It was a journey from the big house to something more closely resembling a penthouse, an odyssey that began June 7 with three Quebec gang suspects escaping a jail yard by helicopter.
The fugitives were caught early Sunday morning, when a SWAT team raided a high-rise waterfront condominium in Old Montreal. Yves Denis, Denis Lefebvre and Serge Pomerleau are back behind bars as police suggest that those who plotted to help them will soon follow.
“The investigation continues and more arrests could occur,” said Sergeant Claude Denis, adding the trio will appear in court in Quebec City on Monday to face fresh charges. “The Sûreté du Québec (SQ) will not comment more about the circumstances of these three arrests or the investigation.”
Where the three accused – who had been facing drug and murder conspiracy charges – ended up was a mystery until 1:30 Sunday morning, when the SQ announced on Twitter that it had apprehended them.
It would appear the inmates of the Orsainville Detention Centre in Quebec City had managed to wind up at Phase IV of the Le Solano condominium complex in the heart of Montreal.
They allegedly bunked on the 10th floor of the complex at 370 Rue Saint André. The one-bedroom apartment is one of only four on the floor, and it sits near the top of a tower built two years ago, with a balcony that has a stunning view of the city.
“Smartly enough, these guys picked a project that is luxurious enough not to have too much foot traffic,” Thierry Lindor, a 33-year-old ReMax broker who lives in the building, said in an interview. He added “it wasn’t the penthouse floor but they weren’t too far … it wasn’t just any property that they looked for on Kijiji.”
Apartments in the building are rented by itinerant diplomats, athletes and Hollywood producers, Mr. Lindor said. The fugitives would have “literally had 100-per-cent privacy.”
It’s not known how the men managed to rent the apartment, or to have someone rent it for them. City of Montreal property records show it is valued at about $450,000.
The unit is owned by a holding company, one that had apparently been trying to find a renter for some time. Brokers posted photos of the apartment online – and it appears the men had rented it with the same furnishings used in “fluffing” it for marketing purposes.
Resident France Maltais, who lives a few floors down from the unit, said she heard a loud “boom” after she saw about six police enter the building Sunday morning. Hours later, they left the scene after carrying out several containers and bags, and a splintered door was ajar in its bent frame.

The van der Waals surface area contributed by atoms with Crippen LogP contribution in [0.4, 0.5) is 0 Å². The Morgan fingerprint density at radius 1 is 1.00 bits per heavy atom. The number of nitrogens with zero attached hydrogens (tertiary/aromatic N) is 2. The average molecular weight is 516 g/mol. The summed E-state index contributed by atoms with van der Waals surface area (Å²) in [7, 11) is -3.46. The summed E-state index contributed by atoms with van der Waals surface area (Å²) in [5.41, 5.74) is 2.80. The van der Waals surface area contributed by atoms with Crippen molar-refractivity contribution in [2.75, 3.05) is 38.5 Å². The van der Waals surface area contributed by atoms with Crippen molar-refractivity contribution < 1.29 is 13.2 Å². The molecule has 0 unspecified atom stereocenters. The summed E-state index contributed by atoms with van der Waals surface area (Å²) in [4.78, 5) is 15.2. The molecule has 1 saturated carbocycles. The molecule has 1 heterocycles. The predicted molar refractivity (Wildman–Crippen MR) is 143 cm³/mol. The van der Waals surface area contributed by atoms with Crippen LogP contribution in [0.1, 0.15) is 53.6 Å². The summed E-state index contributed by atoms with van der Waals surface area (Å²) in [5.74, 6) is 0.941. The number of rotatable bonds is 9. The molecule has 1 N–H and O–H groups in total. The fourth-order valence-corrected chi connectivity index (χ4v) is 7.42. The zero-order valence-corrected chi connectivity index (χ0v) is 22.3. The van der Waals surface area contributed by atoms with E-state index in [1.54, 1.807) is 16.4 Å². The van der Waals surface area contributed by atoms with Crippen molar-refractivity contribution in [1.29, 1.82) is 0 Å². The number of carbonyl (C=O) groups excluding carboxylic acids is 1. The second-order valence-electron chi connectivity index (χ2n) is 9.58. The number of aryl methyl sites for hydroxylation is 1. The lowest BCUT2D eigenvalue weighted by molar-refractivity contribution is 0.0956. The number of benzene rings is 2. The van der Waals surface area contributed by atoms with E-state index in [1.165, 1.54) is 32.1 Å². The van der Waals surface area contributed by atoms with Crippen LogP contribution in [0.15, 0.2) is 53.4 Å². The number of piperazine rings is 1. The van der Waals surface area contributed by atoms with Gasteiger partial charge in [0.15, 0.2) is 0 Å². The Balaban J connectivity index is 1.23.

The three fugitives were initially arrested during “Operation Crayfish” in 2010, a police probe that aimed to dismantle a network of drug traffickers. Since the jailbreak – after which Interpol had added the trio to the red notice list, placing them among the world’s most wanted fugitives – the Quebec government has ordered an internal investigation as to how it could have taken place.
Acknowledgment of the existence of a possible jailbreak conspiracy is contained in Quebec Superior Court Justice Louis Dionne’s judgment dated March 24. Justice Dionne had been asked to rule on the strict security conditions, which the inmates argued impeded preparations for their defence in court.
In his ruling, which was recently made public, Justice Dionne gave the detainees access to a secured computer for their trial preparation. The ruling also stated they didn’t have to wear handcuffs during proceedings and would be allowed to go into the jail yard on weekday evenings, prison staffing permitting.
Quebec Public Security Minister Lise Thériault told a reporter Sunday she was “relieved” the men had finally been caught. “We’ve been saying for two weeks [that] the first priority is to catch the three men, so that’s done,” she said, adding they will be under heavy security.
Last year there was a similar escape in Quebec. In March, 2013, two inmates grabbed onto a rope dropped from a helicopter at the St-Jerome detention centre and flew away. But they were quickly recaptured.
With a report from The Canadian Press
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